Ghazal 77, Verse 7

{77,7}

;Gair kii minnat nah khe;Nchuu;Ngaa pa))e taufiir-e dard
za;xm mi;sl-e ;xandah-e qaatil hai sar-taa-paa namak

1) I won't seek/implore the kindness/favor of {another / the Other} on the basis/'foot' of an increase of pain
2) the wound, like the murderer's/murderous smile, is, from {end to end / 'head to foot'}, salt/piquancy

Notes:

minnat : 'Kindness or service done (to); favour, obligation; —grace, courtesy; —entreaty, humble and earnest supplication; —grateful thanks, praise'. (Platts p.1071)

 

taufiir : 'Making complete or perfect; increasing, multiplying; completion; increase, augmentation; abundance; excess, surplus, savings; —perquisites, pickings'. (Platts p.343)

 

namak : 'Salt; —savour, flavour; —bread, subsistence; —(met.) piquancy; spirit, animation; —grace, beauty'. (Platts p.1154)

Nazm:

The 'smile of the wound' is a famous metaphor; here, the writer has made the invention of giving it the simile of the smile of the beloved. And the cause of similitude he has declared to be its being salty. And the wound in which there's salt-- how can its pain be described? (79)

== Nazm page 79

Bekhud Dihlavi:

He says, 'I don't like to plead with the Other', and that too with the wordplay of pain: 'My wound, like the murderer's smile, is end-to-end salt'. (126)

Bekhud Mohani:

Why would I become indebted to anyone's kindness for increasing pain? For my wound of itself, like the beloved's smile, consists of salt. That is, my wound itself is giving the extreme of pain-- what need is there of sprinkling salt on it? (163)

Faruqi:

(1) 'Other' can mean the Rival, and the beloved too, [or 'other people' who might sprinkle salt either out of enmity or because the lover begged them to]. The beloved smiles because a smile is becoming to her, and also because when she sees the lover's wretched condition she smiles/laughs sarcastically, but the lover has no need of any kind of external help.

(2) ;xandah-e qaatil is a compound phrase [murakkab-e i.zaaf;aa] meaning 'the smile of the murderer'. But we can also consider it a descriptive phrase [murakkab-e tau.siifii], that is, 'the smile that is murderous'.

(3) The wound is called 'smiling' because it's open like lips, and is red. The smile is salty, so the wound too is salty. The salty smile is beautiful, so the salty wound is beautiful too. However beautiful the smile is, that's how salty it will be. However deep the wound is, that's how salty it will be. My wound is from head to foot, so it's extremely deep [and thus provides its own supreme pain].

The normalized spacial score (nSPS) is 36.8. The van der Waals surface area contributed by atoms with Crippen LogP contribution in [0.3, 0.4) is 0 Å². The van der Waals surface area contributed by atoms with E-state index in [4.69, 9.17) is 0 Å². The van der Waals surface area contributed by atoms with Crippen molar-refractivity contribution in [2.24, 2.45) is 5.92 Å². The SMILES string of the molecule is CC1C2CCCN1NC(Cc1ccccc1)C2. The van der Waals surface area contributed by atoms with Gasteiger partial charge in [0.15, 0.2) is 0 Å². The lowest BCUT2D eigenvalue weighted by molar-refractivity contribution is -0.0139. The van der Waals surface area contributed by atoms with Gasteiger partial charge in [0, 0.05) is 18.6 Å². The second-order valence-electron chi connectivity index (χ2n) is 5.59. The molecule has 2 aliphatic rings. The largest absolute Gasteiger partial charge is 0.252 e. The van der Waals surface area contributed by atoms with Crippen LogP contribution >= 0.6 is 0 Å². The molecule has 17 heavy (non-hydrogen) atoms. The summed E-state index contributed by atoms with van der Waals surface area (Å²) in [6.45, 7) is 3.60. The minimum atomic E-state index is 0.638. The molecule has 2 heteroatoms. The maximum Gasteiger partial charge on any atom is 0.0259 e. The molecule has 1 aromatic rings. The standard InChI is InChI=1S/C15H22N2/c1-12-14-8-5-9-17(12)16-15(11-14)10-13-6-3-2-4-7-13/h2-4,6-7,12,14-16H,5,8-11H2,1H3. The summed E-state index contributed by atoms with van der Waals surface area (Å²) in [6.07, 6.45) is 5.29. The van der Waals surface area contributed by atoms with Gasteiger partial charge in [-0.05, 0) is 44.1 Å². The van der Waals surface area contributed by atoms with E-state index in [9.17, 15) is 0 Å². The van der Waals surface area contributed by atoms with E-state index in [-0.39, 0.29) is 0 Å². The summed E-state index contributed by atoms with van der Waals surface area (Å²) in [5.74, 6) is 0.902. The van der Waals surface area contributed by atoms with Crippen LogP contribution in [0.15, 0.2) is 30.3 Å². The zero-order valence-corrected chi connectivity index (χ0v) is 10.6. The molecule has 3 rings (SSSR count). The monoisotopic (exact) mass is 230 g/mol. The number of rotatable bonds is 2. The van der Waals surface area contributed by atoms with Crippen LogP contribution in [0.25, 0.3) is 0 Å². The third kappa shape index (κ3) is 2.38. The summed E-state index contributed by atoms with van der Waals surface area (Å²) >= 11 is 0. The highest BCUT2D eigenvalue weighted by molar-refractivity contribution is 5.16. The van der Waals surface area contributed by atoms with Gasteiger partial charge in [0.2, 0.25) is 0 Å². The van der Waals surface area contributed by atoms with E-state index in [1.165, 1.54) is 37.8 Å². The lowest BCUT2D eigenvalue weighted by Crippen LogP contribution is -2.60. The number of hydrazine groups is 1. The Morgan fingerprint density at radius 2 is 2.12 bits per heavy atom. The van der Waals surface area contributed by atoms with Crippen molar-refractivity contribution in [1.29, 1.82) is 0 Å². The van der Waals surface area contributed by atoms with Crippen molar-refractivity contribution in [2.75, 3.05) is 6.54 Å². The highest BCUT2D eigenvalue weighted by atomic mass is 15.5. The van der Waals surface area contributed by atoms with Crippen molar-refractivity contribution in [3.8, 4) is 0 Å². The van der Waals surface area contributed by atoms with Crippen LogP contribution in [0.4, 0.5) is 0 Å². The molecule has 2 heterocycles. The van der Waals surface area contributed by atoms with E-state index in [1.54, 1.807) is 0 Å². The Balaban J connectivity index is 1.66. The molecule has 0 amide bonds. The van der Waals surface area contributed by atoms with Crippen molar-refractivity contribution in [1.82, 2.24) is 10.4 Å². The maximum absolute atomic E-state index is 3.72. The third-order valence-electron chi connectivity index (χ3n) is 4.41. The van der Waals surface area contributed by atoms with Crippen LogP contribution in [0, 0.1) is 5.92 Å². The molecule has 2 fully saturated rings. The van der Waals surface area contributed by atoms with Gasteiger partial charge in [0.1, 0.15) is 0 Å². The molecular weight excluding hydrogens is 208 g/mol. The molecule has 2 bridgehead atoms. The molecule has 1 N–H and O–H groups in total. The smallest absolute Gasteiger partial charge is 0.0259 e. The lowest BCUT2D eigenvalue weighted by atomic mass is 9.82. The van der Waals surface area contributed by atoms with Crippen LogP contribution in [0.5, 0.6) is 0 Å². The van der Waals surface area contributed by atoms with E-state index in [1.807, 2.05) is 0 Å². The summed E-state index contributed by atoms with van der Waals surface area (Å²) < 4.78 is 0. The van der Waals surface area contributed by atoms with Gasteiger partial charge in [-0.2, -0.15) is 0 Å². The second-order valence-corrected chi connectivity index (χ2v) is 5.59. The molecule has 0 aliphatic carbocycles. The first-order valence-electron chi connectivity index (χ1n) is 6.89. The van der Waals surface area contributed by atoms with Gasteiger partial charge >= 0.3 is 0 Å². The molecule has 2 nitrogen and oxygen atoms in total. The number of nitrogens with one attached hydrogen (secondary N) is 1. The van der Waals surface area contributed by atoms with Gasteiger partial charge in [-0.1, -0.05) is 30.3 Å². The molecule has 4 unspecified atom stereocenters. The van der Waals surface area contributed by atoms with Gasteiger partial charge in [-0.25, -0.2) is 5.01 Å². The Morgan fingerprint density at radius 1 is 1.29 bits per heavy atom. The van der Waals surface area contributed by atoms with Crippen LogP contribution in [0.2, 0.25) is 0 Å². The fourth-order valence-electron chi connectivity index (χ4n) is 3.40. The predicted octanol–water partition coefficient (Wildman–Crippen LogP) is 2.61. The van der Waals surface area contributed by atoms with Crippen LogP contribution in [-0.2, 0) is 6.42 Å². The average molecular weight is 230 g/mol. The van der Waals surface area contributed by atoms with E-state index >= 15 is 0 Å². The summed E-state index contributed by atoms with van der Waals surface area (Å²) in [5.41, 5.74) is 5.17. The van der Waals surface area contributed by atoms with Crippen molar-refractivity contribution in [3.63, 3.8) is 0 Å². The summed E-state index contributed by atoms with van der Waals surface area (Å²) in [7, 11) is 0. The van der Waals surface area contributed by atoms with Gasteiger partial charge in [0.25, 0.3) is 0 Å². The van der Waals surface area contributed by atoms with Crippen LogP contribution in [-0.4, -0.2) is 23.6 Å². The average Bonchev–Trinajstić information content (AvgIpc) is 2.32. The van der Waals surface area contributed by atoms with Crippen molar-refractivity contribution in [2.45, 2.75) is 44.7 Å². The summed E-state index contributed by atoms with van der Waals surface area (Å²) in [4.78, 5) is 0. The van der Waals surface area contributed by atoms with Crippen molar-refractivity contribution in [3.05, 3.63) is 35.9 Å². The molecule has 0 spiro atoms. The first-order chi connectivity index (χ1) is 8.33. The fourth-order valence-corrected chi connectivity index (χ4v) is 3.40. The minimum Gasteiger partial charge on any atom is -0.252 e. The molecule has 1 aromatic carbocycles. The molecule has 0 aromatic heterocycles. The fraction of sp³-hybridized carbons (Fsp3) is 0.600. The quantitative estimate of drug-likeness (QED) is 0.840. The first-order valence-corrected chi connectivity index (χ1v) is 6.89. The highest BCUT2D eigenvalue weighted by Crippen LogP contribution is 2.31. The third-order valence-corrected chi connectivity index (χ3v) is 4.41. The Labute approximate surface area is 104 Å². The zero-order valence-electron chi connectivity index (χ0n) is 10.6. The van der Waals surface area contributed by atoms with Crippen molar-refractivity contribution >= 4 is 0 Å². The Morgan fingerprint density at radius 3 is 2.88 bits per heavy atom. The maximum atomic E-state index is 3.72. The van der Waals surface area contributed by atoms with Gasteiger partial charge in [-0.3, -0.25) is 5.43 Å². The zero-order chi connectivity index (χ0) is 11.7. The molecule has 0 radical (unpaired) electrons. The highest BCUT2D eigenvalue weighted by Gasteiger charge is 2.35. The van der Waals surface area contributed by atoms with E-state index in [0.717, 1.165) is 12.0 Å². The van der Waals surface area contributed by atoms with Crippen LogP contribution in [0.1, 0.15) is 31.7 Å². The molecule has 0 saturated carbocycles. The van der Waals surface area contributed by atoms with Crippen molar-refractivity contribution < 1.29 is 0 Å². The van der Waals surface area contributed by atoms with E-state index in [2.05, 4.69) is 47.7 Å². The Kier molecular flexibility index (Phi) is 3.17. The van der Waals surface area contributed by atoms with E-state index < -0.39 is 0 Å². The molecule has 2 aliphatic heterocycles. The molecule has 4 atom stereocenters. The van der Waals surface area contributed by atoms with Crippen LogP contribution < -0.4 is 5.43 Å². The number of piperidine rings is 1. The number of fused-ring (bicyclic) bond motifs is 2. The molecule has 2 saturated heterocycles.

(4) The salty wound is extremely beautiful. The speaker sees beauty in his wound. (In one place Shakespeare has called a wound 'ruby lips'.)

== (1989: 96-97) [2006:117-18]

FWP:

SETS
INDEPENDENCE: {9,1}
SMILE/LAUGHTER: {27,4}

Normally ;Gair refers to the Other as the Rival, and that is certainly possible here. The speaker might refuse to receive any extra salt for his wounds at the cost of being beholden to the patronizing, snide generosity (?) of his competitor in love. But given the generality of the first line, the reference might also be, as Faruqi notes, to the 'other' in a more abstract sense-- to any 'other' at all. This second reading is made more plausible by Ghalib's frequent insistence on independence and radical non-indebtedness (for more on this see {26,1}).

And after all, why does the speaker need to even think of such indebtedness to another or an Other anyway? All that he might need is more pain-- more salt for his wounds-- and he has an ample supply of that! The wound is end-to-end salt already, and could hardly even accommodate any more.

Best of all is that wry little aside, 'like the murderer's (or murderous) smile'. It is presented as a mere simile, and as Nazm points out, it cleverly evokes the 'smile of the wound'. (In English too, a wound has a 'mouth' and can be 'gaping'-- though it cannot really smile.) The beloved's smile as end-to-end salt is so evocative! The wider her smile, the more it stretches her length of her lips, and so the more salt it contains. The more sincere and affectionate she might intend/pretend her smile to be, the more salt it provides for the wounds of the lover who knows she will always be beyond his reach. (The verse also offers wordplay for the smiling 'mouth', through 'on the foot of' and 'head to foot'.)

And of course, 'saltiness' is part of the beloved's beauty. And providing salt for the lover's wounds is not only or always an act of cruelty, but is even part of her proper duty as a beloved. Not only this verse but most of the verses of this ghazal, after all, reflect the lover's search for more, or better, salt for his wounds. We are back again in the world of hopelessly joined-at-the-hip opposites-- pain and joy, cruelty and kindness-- in which the lover pursues his passionate madness.